Kalendarz – umowna, przyjęta w danej społeczności bądź kulturze, rachuba czasu. Dzieli ona czas na powtarzające się cyklicznie okresy, związane najczęściej z cyklami przyrody. Nazwa pochodzi od rzymskiego słowa Kalendy bądź według innych źródeł od łacińskiego callendarium. Obecnie najbardziej rozpowszechnionym kalendarzem na świecie jest kalendarz gregoriański – wprowadzony 15 października 1582 przez papieża Grzegorza XIII i oparty na długości roku zwrotnikowego.

Kalendarz starogrecki – był to kalendarz księżycowy lub księżycowo-słoneczny, jednak kalendarze poszczególnych państw-miast różniły się między sobą. Inne były nazwy, rok zaczynał się z inną datą, inaczej przeprowadzano interkalację i inaczej liczono lata. Często bardzo trudne jest ustalenie, jakiemu miesiącowi w jednym państwie odpowiada dany miesiąc w drugim.

The calendar is based on the Julian calendar except that the year started on 1 September.

The Julian calendar, introduced by Julius Caesar in 46 BC (708 AUC), was a reform of the Roman calendar. It took effect in 45 BC (709 AUC). It was the predominant calendar in most of Europe, and in European settlements in the Americas and elsewhere, until it was refined and superseded by the Gregorian calendar.

The Roman calendar changed its form several times between the founding of Rome and the fall of the Roman Empire. This article generally discusses the early Roman or pre-Julian calendars. The original Roman calendar is believed to have been a lunar calendar, which may have been based on one of the Greek lunar calendars.[1]

The Hellenic calendar—or more properly, the Hellenic calendars, for there was no uniform calendar imposed upon all of Classical Greece—began in most Greek states between Autumn and Winter except the Attic calendar, which began in June.

The English word calendar is derived from the Latin word kalendae, which was the Latin name of the first day of every month.

Calendar, any system for dividing time over extended periods, such as days, months, or years, and arranging such divisions in a definite order. A calendar is convenient for regulating civil life and religious observances and for historical and scientific purposes. The word is derived from the Latin calendarium, meaning “interest register” or “account book,” itself a derivation from calendae (or kalendae), the first day of the month in the Roman republican calendar, the day on which future market days, feasts, and other occasions were proclaimed.

(…)This word forms the basis of the English word calendar. The Latin term is traditionally written with initial K, following the ancient custom using this letter in a few words beginning with the sequence ka. (…)

Alternative forms: calendae, kalendae. Related terms: kalendālis, kalendārium
Noun kalendae f pl (genitive kalendārum); first declension
Latin The calends, the first day of the month
Inflection First declension.
Number Plural
nominative kalendae
genitive kalendārum
dative kalendīs
accusative kalendās
ablative kalendīs
vocative kalendae

Kalendae, Nonae, Idus ancient Rome’s dating systems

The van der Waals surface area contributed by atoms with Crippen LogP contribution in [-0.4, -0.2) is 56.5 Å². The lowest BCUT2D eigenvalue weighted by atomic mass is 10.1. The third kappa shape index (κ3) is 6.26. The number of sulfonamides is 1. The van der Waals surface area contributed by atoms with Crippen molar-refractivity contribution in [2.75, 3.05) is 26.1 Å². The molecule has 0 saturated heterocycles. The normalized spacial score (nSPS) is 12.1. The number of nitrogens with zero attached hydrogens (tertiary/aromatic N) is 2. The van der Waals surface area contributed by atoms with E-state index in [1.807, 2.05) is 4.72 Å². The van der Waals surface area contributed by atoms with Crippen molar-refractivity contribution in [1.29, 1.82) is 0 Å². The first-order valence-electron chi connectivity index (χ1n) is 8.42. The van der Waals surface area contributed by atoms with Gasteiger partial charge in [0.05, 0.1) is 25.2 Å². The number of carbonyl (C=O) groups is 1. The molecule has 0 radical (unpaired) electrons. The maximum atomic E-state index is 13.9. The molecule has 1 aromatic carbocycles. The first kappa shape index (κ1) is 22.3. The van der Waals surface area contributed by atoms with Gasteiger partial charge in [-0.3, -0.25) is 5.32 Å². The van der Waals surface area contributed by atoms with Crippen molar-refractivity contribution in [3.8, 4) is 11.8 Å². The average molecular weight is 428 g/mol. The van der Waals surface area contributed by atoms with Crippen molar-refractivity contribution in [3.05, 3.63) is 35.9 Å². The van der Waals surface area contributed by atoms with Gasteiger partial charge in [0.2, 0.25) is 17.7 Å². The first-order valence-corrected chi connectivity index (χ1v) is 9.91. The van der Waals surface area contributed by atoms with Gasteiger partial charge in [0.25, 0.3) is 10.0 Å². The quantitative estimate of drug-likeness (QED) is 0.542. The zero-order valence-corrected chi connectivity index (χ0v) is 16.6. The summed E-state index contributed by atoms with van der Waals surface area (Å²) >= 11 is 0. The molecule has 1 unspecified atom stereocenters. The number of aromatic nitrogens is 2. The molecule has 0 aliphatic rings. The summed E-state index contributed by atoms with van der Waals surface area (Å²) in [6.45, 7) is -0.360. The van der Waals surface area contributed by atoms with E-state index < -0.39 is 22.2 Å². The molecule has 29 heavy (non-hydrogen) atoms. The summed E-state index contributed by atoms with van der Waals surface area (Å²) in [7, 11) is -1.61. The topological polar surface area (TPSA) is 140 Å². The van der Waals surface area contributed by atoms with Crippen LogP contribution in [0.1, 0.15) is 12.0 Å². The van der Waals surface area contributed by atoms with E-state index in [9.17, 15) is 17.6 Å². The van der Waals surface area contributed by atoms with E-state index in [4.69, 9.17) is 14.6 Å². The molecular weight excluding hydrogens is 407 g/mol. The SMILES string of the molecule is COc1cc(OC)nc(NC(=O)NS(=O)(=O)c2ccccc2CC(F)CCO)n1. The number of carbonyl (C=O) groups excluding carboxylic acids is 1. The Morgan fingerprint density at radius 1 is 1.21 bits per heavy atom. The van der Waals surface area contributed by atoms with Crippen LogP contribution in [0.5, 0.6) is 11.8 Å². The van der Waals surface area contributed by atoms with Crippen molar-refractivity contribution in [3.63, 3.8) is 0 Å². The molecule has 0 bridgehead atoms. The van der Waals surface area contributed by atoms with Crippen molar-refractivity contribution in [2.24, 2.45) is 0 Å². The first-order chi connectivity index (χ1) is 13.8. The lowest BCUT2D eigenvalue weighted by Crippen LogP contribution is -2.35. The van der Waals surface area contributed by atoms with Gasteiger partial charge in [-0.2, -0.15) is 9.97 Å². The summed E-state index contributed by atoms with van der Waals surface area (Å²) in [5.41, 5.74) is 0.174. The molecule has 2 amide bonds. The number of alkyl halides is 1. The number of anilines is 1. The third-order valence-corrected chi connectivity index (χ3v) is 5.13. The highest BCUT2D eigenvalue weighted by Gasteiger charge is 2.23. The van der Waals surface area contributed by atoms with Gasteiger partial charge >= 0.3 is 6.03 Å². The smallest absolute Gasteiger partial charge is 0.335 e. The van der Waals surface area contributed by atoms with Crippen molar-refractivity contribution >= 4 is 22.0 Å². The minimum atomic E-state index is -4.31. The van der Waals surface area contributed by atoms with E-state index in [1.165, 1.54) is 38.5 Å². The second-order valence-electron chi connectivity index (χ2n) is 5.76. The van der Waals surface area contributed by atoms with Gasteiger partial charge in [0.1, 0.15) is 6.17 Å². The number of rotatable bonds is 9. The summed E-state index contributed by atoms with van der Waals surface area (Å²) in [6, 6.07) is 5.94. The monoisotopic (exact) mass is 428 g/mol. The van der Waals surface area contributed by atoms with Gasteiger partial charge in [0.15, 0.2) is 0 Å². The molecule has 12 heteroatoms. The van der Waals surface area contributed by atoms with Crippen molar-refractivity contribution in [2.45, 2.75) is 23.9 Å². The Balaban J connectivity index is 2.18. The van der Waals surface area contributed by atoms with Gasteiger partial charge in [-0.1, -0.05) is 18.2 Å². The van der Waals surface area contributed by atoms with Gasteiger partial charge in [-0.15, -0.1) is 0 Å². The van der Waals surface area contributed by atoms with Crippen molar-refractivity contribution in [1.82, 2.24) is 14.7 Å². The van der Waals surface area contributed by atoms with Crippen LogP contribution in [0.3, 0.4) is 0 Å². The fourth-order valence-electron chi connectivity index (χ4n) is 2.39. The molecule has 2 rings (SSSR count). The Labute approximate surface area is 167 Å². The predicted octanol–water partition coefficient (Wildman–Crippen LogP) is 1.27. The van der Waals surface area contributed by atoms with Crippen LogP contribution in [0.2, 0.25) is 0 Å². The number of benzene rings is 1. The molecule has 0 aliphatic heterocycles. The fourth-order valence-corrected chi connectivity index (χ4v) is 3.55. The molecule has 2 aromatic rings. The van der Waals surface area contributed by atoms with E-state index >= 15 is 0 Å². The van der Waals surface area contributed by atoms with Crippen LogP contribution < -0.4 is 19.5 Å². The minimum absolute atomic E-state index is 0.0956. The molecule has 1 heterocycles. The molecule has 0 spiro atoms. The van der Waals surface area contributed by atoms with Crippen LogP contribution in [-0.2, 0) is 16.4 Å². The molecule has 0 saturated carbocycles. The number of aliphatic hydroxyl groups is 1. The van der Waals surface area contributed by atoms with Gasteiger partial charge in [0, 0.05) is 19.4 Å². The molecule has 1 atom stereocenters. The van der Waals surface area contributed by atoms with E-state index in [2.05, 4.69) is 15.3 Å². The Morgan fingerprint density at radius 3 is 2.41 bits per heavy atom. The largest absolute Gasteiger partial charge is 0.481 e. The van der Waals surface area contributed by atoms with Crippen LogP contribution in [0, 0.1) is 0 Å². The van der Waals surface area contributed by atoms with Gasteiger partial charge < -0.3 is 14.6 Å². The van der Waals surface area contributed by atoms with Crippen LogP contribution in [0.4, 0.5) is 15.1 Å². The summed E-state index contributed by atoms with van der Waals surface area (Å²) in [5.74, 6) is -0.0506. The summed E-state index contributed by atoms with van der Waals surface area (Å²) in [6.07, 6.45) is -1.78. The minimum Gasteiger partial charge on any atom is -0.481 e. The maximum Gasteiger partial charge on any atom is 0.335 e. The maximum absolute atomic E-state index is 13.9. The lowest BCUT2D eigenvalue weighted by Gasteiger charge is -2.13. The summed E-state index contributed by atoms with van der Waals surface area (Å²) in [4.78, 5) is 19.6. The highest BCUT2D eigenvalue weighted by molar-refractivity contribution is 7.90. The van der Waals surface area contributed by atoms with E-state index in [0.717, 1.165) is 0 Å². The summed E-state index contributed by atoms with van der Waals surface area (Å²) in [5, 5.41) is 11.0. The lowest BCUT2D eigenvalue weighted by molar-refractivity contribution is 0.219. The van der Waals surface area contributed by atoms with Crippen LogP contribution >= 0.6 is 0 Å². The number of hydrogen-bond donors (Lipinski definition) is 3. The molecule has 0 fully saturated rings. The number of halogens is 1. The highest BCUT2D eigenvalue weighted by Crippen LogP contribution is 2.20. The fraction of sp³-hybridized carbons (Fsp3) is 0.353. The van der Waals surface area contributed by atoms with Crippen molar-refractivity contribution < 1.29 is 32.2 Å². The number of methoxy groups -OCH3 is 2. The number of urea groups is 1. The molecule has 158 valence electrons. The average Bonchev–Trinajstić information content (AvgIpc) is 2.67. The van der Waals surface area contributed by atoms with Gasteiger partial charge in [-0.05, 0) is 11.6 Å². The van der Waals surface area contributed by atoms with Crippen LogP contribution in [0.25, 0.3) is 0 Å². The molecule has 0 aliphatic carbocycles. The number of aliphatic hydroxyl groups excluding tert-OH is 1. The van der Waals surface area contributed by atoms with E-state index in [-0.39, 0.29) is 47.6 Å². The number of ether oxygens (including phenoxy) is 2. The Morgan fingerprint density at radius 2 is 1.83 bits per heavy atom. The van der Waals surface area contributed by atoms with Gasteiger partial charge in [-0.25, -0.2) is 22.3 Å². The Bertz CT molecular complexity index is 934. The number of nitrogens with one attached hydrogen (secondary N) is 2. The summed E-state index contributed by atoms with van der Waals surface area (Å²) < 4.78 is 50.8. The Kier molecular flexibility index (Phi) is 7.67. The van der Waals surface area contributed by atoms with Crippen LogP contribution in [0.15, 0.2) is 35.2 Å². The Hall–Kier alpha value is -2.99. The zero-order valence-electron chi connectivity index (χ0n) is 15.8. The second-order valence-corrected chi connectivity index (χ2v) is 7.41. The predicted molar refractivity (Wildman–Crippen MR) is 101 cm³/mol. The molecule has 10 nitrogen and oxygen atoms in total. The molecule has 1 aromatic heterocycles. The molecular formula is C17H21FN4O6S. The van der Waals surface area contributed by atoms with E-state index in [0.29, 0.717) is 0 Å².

A very early attempt of dividing the time elapsed between the cyclic changing of the seasons was a 10-month year, whose total length was 304 days. This scheme, probably already in use by the time of Rome’s foundation, was obviously inaccurate; for this reason, an uncounted number of days was likely added, so that events for which a specific timing was required, such as sowing or gathering the harvest, could be carried out reasonably on time.

The second Roman king, Numa Pompilius (c.700 BC), is traditionally credited for having increased the number of months by two, thus lengthening the year to 355 days. Having this scheme been adopted also during the following Republican Age, up to the 1st century BC, it is now usually referred to as the Roman Republican year.

This year originally started with the month of March (New Year’s Day fell on March 14), probably because early spring is the period in which nature comes to new life again after the cold season. January and February, which had been added shortly earlier, were in fact the last months of the year. Half of the twelve months had names that recalled the gods whom they were sacred to, while others were named after their ordering sequence. (…)

cal•ends or kal•ends (ˈkæl əndz)
n.(often cap.) (usu. with a pl. v.) the first day of the month in the ancient Roman calendar. [1325–75; Middle English kalendes < Latin kalendae (pl.), perhaps akin to calāre to proclaim]

n. cal·en·dar (kăl′ən-dər)
1. Any of various systems of reckoning time in which the beginning, length, and divisions of a year are defined.
2. A table showing the months, weeks, and days in at least one specific year.
[Middle English calender, from Old French calendier, from Late Latin kalendārium, from Latin, account book, from kalendae, calends (from the fact that monthly interest was due on the calends); see kelə-2 in Indo-European roots.]

Important days in the month.
The first day of every month is the Kalends, sacred to Juno.(…)


Modern Date : January 1st
Kalendae Januariae/The Kalends of January

This is one of the dies fasti on which legal actions are permitted.
The kalends were the day on which interest payments were due in Rome. In stable economic times the interest rate was 1/2% (per month). January is named for the god Janus, the god of Beginnings. This day, the Kalends, was not originally the first day of the year (it was March 1st), and therefore they had no traditional celebration of this day. On this day the Romans traditionally exchanged strenae (French etrenne), or gifts.In 153 BC E this day became the beginning of the Roman Civil year, when the Consuls entered office. This had previously occurred on March 15th.


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